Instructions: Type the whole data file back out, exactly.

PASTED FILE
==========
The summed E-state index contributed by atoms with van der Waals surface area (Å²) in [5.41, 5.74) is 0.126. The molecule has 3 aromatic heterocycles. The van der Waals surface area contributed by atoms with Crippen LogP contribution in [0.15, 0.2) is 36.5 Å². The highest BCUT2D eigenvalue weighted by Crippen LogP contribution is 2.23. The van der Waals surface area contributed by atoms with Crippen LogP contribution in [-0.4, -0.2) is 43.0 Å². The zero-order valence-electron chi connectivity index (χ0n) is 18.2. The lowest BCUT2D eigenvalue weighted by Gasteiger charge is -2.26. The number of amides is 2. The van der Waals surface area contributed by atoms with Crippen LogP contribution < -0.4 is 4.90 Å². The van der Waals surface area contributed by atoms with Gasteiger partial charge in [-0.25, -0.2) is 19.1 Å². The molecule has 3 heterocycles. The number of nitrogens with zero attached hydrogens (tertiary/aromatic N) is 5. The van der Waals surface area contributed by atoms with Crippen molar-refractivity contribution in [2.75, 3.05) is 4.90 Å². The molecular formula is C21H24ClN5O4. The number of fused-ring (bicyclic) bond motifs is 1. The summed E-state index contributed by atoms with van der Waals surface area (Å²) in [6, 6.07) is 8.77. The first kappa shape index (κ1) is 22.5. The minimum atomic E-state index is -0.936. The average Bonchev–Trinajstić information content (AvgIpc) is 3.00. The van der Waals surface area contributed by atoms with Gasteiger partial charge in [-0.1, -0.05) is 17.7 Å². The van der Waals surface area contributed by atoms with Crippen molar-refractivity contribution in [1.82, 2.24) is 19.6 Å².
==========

The summed E-state index contributed by atoms with van der Waals surface area (Å²) in [5.41, 5.74) is 0.126. The molecule has 3 aromatic heterocycles. The van der Waals surface area contributed by atoms with Crippen LogP contribution in [0.15, 0.2) is 36.5 Å². The highest BCUT2D eigenvalue weighted by Crippen LogP contribution is 2.23. The van der Waals surface area contributed by atoms with Crippen LogP contribution in [-0.4, -0.2) is 43.0 Å². The zero-order valence-electron chi connectivity index (χ0n) is 18.2. The lowest BCUT2D eigenvalue weighted by Gasteiger charge is -2.26. The number of amides is 2. The van der Waals surface area contributed by atoms with Crippen LogP contribution < -0.4 is 4.90 Å². The van der Waals surface area contributed by atoms with Gasteiger partial charge in [-0.25, -0.2) is 19.1 Å². The molecule has 3 heterocycles. The number of nitrogens with zero attached hydrogens (tertiary/aromatic N) is 5. The van der Waals surface area contributed by atoms with Crippen molar-refractivity contribution in [2.75, 3.05) is 4.90 Å². The molecular formula is C21H24ClN5O4. The number of fused-ring (bicyclic) bond motifs is 1. The summed E-state index contributed by atoms with van der Waals surface area (Å²) in [6, 6.07) is 8.77. The first kappa shape index (κ1) is 22.5. The minimum atomic E-state index is -0.936. The average Bonchev–Trinajstić information content (AvgIpc) is 3.00. The van der Waals surface area contributed by atoms with Gasteiger partial charge in [-0.1, -0.05) is 17.7 Å². The van der Waals surface area contributed by atoms with Crippen molar-refractivity contribution in [1.82, 2.24) is 19.6 Å².